Fig. 5.24 shows the input structure for the ion implantation process step. It is one half of an NMOS-Transistor which is cut through the gate. The crystalline silicon substrate is partly covered with a thick silicon dioxide layer forming the isolation and a thin silicon dioxide layer serving as a scattering oxide. The isolation is formed by a local oxidation of silicon (LOCOS) process.
The implantation is performed with BF ions with an energy of 50 keV and a dose of cm. The ion beam was tilted by 7 and rotated by 0 . By this implantation a boron concentration up to cm is introduced in the silicon substrate, which has a positive background doping of cm, below the gate region (narrow region below the scattering oxide) and also below the source/drain region (large rectangular region below the scattering oxide) as shown in the top figure of Fig. 5.25.
Just the doping below the gate has a significant influence on the final device behavior, while the source/drain region is additionally doped by a succeeding ion implantation steps with a higher implantation dose. The effect of this implantation is to adjust the threshold voltage of the transistor. The threshold voltage is defined as the gate voltage above which the transistor becomes conductive due to an inversion of a thin layer below the gate. The voltage which is necessary to create an inversion layer strongly depends on the original doping concentration, which is adjusted by this implantation. Threshold voltage adjust implantations are always performed with low doses, because just slight modification of the gate concentration are sufficient for the adjustment. Typical doses are cm to cm ().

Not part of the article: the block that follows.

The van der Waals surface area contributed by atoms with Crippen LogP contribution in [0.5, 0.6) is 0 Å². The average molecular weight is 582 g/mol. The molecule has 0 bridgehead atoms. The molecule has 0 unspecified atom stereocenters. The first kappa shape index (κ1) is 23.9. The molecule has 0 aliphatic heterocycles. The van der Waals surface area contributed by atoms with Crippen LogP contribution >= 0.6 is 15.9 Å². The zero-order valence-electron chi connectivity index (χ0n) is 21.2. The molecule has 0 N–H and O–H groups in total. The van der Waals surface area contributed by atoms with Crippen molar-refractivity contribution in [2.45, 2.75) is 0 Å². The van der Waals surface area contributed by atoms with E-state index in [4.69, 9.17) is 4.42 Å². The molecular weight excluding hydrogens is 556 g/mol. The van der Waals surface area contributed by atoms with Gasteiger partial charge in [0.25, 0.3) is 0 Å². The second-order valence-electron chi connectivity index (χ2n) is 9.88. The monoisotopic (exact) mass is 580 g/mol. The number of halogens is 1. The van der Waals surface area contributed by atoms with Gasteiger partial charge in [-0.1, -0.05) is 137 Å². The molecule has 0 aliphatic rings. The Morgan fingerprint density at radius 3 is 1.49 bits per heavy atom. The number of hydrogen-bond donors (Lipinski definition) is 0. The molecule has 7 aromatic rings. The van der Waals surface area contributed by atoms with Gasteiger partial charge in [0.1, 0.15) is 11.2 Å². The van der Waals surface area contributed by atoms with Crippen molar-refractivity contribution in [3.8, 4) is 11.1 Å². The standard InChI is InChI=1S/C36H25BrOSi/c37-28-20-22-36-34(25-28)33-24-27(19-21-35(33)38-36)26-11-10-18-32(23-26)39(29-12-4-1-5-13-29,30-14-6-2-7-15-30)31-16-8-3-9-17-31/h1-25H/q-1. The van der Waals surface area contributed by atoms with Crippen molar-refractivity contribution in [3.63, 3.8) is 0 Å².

The simulation was performed using the molecular method (Sec. 4.5.2). Therefore, the impurity distributions of the boron atoms and of the fluorine atoms have been calculated. Fig. 5.25 shows the distribution of the boron atoms (top) and of the fluorine atoms (bottom) in the transistor. The doping profiles are visualized within three cuts through the active area of the transistor in common with an outline of the transistor structure. 2300000 distinct ions where simulated on a DEC-600 workstation with 333 MHz CPU clock frequency. The simulation took approximately 5 hours of CPU time.
As expected there is not much difference between the boron and the fluorine distribution, except that the fluorine concentration is twice the boron concentration due to the larger number of fluorine atoms in the BF molecule. Therefore an ion implantation with BF ions can also be simulated quite accurately with the simplified molecular method as already mentioned in Sec. 4.5.2. If the same simulation is performed with the simplified molecular method (Sec. 4.5.2) the simulation time reduces to 3 hours.
Alternatively this simulation can be performed with the analytical method (Sec. 3.1) or if a higher accuracy is required with the point response interface method (Sec. 3.2). The analytical method requires a simulation time of approximately 30 minutes while the point response interface method requires a simulation time of approximately 2 hours. By using the point response interface method the simulation time is mainly determined by the time required for the calculation of the point response function.
Previous: 5.4 Implantation into Topological Up: 5.4 Implantation into Topological Next: 5.4.2 Source/Drain Implantation of